Stephen Nachmanovitch in Free Play: Improvisation in Life and Art

Comments are welcome!

Travel photo of the month*

February 10, 2024

Valle De La Luna, Atacama Desert, Chile


*favorite travel photos that have not yet appeared in this blog

Comments are welcome!

Pearls from artists* # 597

February 7, 2024

Barbara’s Studio

*an ongoing series of quotations – mostly from artists, to artists – that offers wisdom, inspiration, and advice for the sometimes lonely road we are on.

From earliest childhood, the boys had been treated differently from their sister. They were allowed more freedom, encouraged to play outdoors and to engage in rough and tumble, and their lives were expanded early on when, at the age of seven, each was sent to St. Mary’s, the prep school of Stonyhurst College. It seemed as if the boys were being readied for adventure and excitement, but while their horizons were opening up, Leonora [Carrington] felt hers were being closed down – or more specifically, never explored. Her role, which was clear even when she was in the nursery, was to keep safe: not to rock any boats, not to take any chances. What they sought to teach her was that she should sit a certain way and behave a certain way: she should be supportive, helpful, polite. She should listen, especially to men, she should have traditional skills, such as playing music and speaking French. Drawing and painting, for which she showed altitude from an early age, were fine within reason. What harm could there be in Prim [Lenora] creating pictures? Especially if those pictures were of flowers and trees, family members and characters from fairy stories.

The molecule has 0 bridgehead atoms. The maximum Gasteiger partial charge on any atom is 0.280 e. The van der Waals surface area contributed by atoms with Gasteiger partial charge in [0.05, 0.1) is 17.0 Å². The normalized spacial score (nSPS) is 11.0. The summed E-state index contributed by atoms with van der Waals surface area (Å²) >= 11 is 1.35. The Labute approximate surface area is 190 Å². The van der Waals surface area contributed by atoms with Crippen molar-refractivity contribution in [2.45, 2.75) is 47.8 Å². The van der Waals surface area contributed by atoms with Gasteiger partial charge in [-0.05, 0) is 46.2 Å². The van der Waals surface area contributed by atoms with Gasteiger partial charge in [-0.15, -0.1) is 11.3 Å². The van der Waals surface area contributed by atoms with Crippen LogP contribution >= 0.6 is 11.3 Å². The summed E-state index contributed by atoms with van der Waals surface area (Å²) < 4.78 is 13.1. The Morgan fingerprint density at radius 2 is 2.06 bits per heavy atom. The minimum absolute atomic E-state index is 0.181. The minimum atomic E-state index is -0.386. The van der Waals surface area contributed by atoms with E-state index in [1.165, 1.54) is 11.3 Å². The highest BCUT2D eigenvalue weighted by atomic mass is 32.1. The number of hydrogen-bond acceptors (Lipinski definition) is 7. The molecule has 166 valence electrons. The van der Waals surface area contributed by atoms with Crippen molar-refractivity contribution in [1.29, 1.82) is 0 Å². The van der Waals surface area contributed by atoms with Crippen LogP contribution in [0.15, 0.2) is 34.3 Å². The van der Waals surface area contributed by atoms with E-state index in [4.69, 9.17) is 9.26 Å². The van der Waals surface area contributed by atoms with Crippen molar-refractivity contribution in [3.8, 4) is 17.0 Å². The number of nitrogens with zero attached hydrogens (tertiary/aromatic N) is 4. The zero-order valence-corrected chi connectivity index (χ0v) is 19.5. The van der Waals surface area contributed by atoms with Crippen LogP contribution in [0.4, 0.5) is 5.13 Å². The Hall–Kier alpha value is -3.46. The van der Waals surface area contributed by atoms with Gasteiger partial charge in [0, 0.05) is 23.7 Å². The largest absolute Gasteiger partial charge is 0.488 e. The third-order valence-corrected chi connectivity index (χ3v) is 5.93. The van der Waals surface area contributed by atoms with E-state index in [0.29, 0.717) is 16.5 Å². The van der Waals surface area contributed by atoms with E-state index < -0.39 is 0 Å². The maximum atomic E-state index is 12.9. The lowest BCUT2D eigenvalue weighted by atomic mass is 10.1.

But art was Leonora’s secret weapon – and she hid it in plain sight, because her parents did not have the faintest idea where her talents might lead. Art, for them, was unthreatening and pretty. They had no idea that this skill their daughter was developing would be one the key to another life entirely; still less that art could never be a validation of the status quo, but meant a radical reappraisal of everything in the artists sight.